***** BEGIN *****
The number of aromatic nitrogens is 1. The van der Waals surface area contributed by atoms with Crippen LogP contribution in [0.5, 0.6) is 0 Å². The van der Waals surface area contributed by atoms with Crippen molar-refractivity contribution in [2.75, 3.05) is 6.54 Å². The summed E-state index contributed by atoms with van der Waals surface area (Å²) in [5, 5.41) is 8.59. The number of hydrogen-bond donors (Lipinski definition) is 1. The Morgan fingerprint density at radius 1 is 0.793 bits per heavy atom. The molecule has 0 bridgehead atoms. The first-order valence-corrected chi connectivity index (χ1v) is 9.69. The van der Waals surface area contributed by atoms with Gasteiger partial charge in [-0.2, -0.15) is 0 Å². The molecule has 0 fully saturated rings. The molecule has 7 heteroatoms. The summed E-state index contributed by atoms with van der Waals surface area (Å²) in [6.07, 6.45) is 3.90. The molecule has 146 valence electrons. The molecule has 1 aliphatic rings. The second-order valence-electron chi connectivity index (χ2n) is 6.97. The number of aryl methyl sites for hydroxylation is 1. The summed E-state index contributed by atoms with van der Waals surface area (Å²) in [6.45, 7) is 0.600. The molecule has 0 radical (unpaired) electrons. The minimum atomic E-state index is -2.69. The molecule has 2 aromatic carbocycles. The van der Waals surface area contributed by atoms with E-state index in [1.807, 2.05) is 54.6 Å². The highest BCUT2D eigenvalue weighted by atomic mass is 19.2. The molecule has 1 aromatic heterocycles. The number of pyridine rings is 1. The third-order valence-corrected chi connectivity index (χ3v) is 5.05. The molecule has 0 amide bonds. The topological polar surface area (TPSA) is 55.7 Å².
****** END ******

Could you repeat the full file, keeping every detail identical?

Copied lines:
The number of aromatic nitrogens is 1. The van der Waals surface area contributed by atoms with Crippen LogP contribution in [0.5, 0.6) is 0 Å². The van der Waals surface area contributed by atoms with Crippen molar-refractivity contribution in [2.75, 3.05) is 6.54 Å². The summed E-state index contributed by atoms with van der Waals surface area (Å²) in [5, 5.41) is 8.59. The number of hydrogen-bond donors (Lipinski definition) is 1. The Morgan fingerprint density at radius 1 is 0.793 bits per heavy atom. The molecule has 0 bridgehead atoms. The first-order valence-corrected chi connectivity index (χ1v) is 9.69. The van der Waals surface area contributed by atoms with Gasteiger partial charge in [-0.2, -0.15) is 0 Å². The molecule has 0 fully saturated rings. The molecule has 7 heteroatoms. The summed E-state index contributed by atoms with van der Waals surface area (Å²) in [6.07, 6.45) is 3.90. The molecule has 146 valence electrons. The molecule has 1 aliphatic rings. The second-order valence-electron chi connectivity index (χ2n) is 6.97. The number of aryl methyl sites for hydroxylation is 1. The summed E-state index contributed by atoms with van der Waals surface area (Å²) in [6.45, 7) is 0.600. The molecule has 0 radical (unpaired) electrons. The minimum atomic E-state index is -2.69. The molecule has 2 aromatic carbocycles. The van der Waals surface area contributed by atoms with E-state index in [1.807, 2.05) is 54.6 Å². The highest BCUT2D eigenvalue weighted by atomic mass is 19.2. The molecule has 1 aromatic heterocycles. The number of pyridine rings is 1. The third-order valence-corrected chi connectivity index (χ3v) is 5.05. The molecule has 0 amide bonds. The topological polar surface area (TPSA) is 55.7 Å².